May 3 (Bloomberg) -- Lonmin Plc’s chief executive officer is surprised by the length of South Africa’s platinum strike and by the unwillingness of the old acquaintance leading the walkout, Joseph Mathunjwa, to accept “economic realities.”
“I thought I knew him very well and I thought this would not go this far,” Ben Magara, 46, said in an interview with Boason Omofaye of Bloomberg TV Africa. “We know each other but I think I am dumbfounded about why the economic realities are not dawning” on Mathunjwa and members of his union.
Magara’s Lonmin, with fellow miners Anglo American Platinum Ltd. and Impala Platinum Holdings Plc, have been at loggerheads with Mathunjwa’s Association of Mineworkers and Construction Union since Jan. 23 when the labor group went on strike over pay. AMCU has rejected the companies’ latest offer of 12,500 rand ($1,190) a month by 2017 including benefits, instead demanding that amount in base pay within four years. That’s double entry-level workers’ current salaries.
“We are close enough to realize that Lonmin belongs to both me and him, his members and my employees and my investors,” said Magara, who has known Mathunjwa since 1999 when he was working at Anglo American Plc’s coal division and the union leader began his labor group at BHP Billiton Plc.
The pair put on a show of unity in August, shaking hands when Lonmin announced that the AMCU had become the majority labor group at the company.
Magara, from Zimbabwe, became Lonmin CEO in July 2013, 11 months after 34 protesters were killed by police in a single day near the company’s Marikana operations. Mathunjwa’s AMCU has surged in membership since those events and is now the dominant union in South Africa’s platinum industry.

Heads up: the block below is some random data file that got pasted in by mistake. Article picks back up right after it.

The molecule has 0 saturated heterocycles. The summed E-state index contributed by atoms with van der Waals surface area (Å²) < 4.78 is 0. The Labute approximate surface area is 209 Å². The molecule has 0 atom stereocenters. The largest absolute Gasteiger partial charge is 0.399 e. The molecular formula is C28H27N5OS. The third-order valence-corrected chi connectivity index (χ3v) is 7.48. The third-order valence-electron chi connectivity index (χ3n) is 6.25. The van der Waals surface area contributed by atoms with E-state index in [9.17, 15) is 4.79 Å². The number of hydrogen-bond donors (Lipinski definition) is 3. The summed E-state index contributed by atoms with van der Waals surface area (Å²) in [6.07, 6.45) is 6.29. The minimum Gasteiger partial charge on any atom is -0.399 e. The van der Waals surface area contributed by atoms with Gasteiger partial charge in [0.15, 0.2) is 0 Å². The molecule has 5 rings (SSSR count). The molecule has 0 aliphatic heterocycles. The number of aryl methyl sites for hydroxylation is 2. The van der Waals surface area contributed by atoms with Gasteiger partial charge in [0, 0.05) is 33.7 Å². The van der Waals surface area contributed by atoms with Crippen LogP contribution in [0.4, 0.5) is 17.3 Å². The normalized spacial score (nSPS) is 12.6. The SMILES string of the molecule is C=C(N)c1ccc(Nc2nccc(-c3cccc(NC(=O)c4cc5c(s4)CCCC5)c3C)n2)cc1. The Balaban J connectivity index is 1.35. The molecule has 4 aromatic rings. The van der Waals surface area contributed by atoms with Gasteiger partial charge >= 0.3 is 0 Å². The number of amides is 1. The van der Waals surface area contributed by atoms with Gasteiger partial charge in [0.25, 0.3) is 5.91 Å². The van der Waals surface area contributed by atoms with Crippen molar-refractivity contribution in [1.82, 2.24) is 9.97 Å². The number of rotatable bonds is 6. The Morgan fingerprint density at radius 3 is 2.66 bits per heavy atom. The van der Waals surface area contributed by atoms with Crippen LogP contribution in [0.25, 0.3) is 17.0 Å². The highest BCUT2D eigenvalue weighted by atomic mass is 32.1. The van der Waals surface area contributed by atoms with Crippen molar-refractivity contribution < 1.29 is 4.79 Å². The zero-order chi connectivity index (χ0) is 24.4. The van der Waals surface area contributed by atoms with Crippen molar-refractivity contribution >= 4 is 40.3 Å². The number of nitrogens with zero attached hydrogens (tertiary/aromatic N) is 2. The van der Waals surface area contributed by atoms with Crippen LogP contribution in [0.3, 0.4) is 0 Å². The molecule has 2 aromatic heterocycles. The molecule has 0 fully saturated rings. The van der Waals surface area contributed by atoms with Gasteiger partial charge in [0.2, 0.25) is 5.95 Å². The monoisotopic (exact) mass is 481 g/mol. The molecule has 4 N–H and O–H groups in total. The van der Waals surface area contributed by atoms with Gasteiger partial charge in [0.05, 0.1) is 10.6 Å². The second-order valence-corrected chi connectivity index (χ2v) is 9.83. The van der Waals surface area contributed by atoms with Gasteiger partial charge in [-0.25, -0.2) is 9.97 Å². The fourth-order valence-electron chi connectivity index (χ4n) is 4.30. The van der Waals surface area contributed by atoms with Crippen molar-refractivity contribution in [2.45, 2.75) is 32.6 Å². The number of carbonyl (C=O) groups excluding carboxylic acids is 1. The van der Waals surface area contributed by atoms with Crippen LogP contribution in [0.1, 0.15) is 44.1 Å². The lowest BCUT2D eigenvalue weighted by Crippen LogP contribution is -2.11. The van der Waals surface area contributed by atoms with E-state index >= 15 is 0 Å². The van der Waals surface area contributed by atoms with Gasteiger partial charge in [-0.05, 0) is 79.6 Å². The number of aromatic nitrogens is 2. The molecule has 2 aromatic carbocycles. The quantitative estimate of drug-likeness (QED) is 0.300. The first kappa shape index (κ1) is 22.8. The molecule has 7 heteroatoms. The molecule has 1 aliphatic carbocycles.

“The only solution in this thing is for companies to come to the table and talk about how we can reach 12,500 in four years,” Mathunjwa said yesterday in a phone interview. “There is no other way.”
Lonmin, Anglo American Platinum, and Impala have been contacting workers directly, bypassing the AMCU, to ask whether they would accept the new pay offer. The majority who replied to the approach, including by text message, were prepared to, according to Lonmin and Impala, who said the polling may not give an overall picture of workers’ intent.
As such, Magara said the government should change the law and require unions to conduct secret ballots before they strike. “The need for a secret ballot for our employees to make a real choice that we can all have evidence, confidentially, that they have chosen to strike or not to strike is important,” he said.
The strike, the longest mining labor stoppage in South Africa’s history, has cost companies almost 16 billion rand in lost revenue and workers 7.1 billion rand in income, according to the producers. Workers don’t get paid when on strike in South Africa, which produces about 70 percent of mined platinum.
“We are doing everything to safeguard the business,” Magara said. “Cash burn, reduce it. Everything else not critical, reduce it.”
Lonmin has declined 8.9 percent to 292.6 pence since the strike began Jan. 23 in London trading. Platinum is down 1.3 percent at $1,439.63 an ounce in the same period.